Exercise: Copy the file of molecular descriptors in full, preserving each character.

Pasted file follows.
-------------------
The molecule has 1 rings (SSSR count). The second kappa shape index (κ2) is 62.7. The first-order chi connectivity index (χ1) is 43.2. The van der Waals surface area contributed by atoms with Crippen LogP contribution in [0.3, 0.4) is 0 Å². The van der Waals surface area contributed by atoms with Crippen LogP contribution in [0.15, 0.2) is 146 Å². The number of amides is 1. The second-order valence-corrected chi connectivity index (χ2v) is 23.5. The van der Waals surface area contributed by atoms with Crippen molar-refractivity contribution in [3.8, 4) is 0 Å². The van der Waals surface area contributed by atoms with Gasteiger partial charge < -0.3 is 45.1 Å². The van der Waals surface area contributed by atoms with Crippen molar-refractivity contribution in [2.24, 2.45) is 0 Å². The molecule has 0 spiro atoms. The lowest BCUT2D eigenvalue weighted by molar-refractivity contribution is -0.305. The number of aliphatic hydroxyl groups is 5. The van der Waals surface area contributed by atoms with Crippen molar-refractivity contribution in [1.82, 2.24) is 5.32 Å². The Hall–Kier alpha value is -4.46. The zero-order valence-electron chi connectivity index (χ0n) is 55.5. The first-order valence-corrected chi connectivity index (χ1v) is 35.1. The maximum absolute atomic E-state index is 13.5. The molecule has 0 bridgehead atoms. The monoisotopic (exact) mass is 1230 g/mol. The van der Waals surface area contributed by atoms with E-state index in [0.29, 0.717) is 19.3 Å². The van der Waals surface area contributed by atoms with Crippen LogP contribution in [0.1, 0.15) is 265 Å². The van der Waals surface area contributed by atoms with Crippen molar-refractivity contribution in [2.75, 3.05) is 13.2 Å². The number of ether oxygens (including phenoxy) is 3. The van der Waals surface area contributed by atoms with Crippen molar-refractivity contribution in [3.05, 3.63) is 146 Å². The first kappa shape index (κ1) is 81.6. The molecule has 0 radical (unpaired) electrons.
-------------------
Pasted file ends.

The molecule has 1 rings (SSSR count). The second kappa shape index (κ2) is 62.7. The first-order chi connectivity index (χ1) is 43.2. The van der Waals surface area contributed by atoms with Crippen LogP contribution in [0.3, 0.4) is 0 Å². The van der Waals surface area contributed by atoms with Crippen LogP contribution in [0.15, 0.2) is 146 Å². The number of amides is 1. The second-order valence-corrected chi connectivity index (χ2v) is 23.5. The van der Waals surface area contributed by atoms with Crippen molar-refractivity contribution in [3.8, 4) is 0 Å². The van der Waals surface area contributed by atoms with Gasteiger partial charge < -0.3 is 45.1 Å². The van der Waals surface area contributed by atoms with Crippen molar-refractivity contribution in [2.24, 2.45) is 0 Å². The molecule has 0 spiro atoms. The lowest BCUT2D eigenvalue weighted by molar-refractivity contribution is -0.305. The number of aliphatic hydroxyl groups is 5. The van der Waals surface area contributed by atoms with Crippen molar-refractivity contribution in [1.82, 2.24) is 5.32 Å². The Hall–Kier alpha value is -4.46. The zero-order valence-electron chi connectivity index (χ0n) is 55.5. The first-order valence-corrected chi connectivity index (χ1v) is 35.1. The maximum absolute atomic E-state index is 13.5. The molecule has 0 bridgehead atoms. The monoisotopic (exact) mass is 1230 g/mol. The van der Waals surface area contributed by atoms with E-state index in [0.29, 0.717) is 19.3 Å². The van der Waals surface area contributed by atoms with Crippen LogP contribution in [0.1, 0.15) is 265 Å². The van der Waals surface area contributed by atoms with Crippen molar-refractivity contribution in [2.75, 3.05) is 13.2 Å². The number of ether oxygens (including phenoxy) is 3. The van der Waals surface area contributed by atoms with Crippen molar-refractivity contribution in [3.05, 3.63) is 146 Å². The first kappa shape index (κ1) is 81.6. The molecule has 0 radical (unpaired) electrons.